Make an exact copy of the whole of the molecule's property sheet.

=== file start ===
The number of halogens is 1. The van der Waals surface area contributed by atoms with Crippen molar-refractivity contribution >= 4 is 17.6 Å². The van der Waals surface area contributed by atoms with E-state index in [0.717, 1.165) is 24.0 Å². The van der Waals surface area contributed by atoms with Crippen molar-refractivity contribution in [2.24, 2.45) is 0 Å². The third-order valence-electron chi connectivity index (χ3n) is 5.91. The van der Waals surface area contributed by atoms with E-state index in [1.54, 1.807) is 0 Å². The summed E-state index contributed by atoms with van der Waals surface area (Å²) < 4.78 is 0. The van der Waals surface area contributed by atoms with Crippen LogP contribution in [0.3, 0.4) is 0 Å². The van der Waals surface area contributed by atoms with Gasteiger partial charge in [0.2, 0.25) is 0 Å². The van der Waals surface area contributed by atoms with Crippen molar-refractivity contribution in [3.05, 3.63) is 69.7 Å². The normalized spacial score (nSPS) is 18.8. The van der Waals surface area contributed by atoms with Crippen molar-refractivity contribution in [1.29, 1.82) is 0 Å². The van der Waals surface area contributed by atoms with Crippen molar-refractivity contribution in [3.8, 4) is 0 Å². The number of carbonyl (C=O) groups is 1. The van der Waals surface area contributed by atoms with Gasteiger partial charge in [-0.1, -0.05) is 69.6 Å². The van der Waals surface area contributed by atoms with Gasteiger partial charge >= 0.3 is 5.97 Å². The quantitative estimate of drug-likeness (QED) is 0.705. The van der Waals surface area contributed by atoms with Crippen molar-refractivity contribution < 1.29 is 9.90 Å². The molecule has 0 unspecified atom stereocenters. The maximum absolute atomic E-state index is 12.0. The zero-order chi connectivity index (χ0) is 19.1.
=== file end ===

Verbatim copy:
The number of halogens is 1. The van der Waals surface area contributed by atoms with Crippen molar-refractivity contribution >= 4 is 17.6 Å². The van der Waals surface area contributed by atoms with E-state index in [0.717, 1.165) is 24.0 Å². The van der Waals surface area contributed by atoms with Crippen molar-refractivity contribution in [2.24, 2.45) is 0 Å². The third-order valence-electron chi connectivity index (χ3n) is 5.91. The van der Waals surface area contributed by atoms with E-state index in [1.54, 1.807) is 0 Å². The summed E-state index contributed by atoms with van der Waals surface area (Å²) < 4.78 is 0. The van der Waals surface area contributed by atoms with Crippen LogP contribution in [0.3, 0.4) is 0 Å². The van der Waals surface area contributed by atoms with Gasteiger partial charge in [0.2, 0.25) is 0 Å². The van der Waals surface area contributed by atoms with Crippen molar-refractivity contribution in [3.05, 3.63) is 69.7 Å². The normalized spacial score (nSPS) is 18.8. The van der Waals surface area contributed by atoms with Crippen molar-refractivity contribution in [1.29, 1.82) is 0 Å². The van der Waals surface area contributed by atoms with Crippen molar-refractivity contribution in [3.8, 4) is 0 Å². The number of carbonyl (C=O) groups is 1. The van der Waals surface area contributed by atoms with Gasteiger partial charge in [-0.1, -0.05) is 69.6 Å². The van der Waals surface area contributed by atoms with Gasteiger partial charge >= 0.3 is 5.97 Å². The quantitative estimate of drug-likeness (QED) is 0.705. The van der Waals surface area contributed by atoms with Crippen molar-refractivity contribution < 1.29 is 9.90 Å². The molecule has 0 unspecified atom stereocenters. The maximum absolute atomic E-state index is 12.0. The zero-order chi connectivity index (χ0) is 19.1.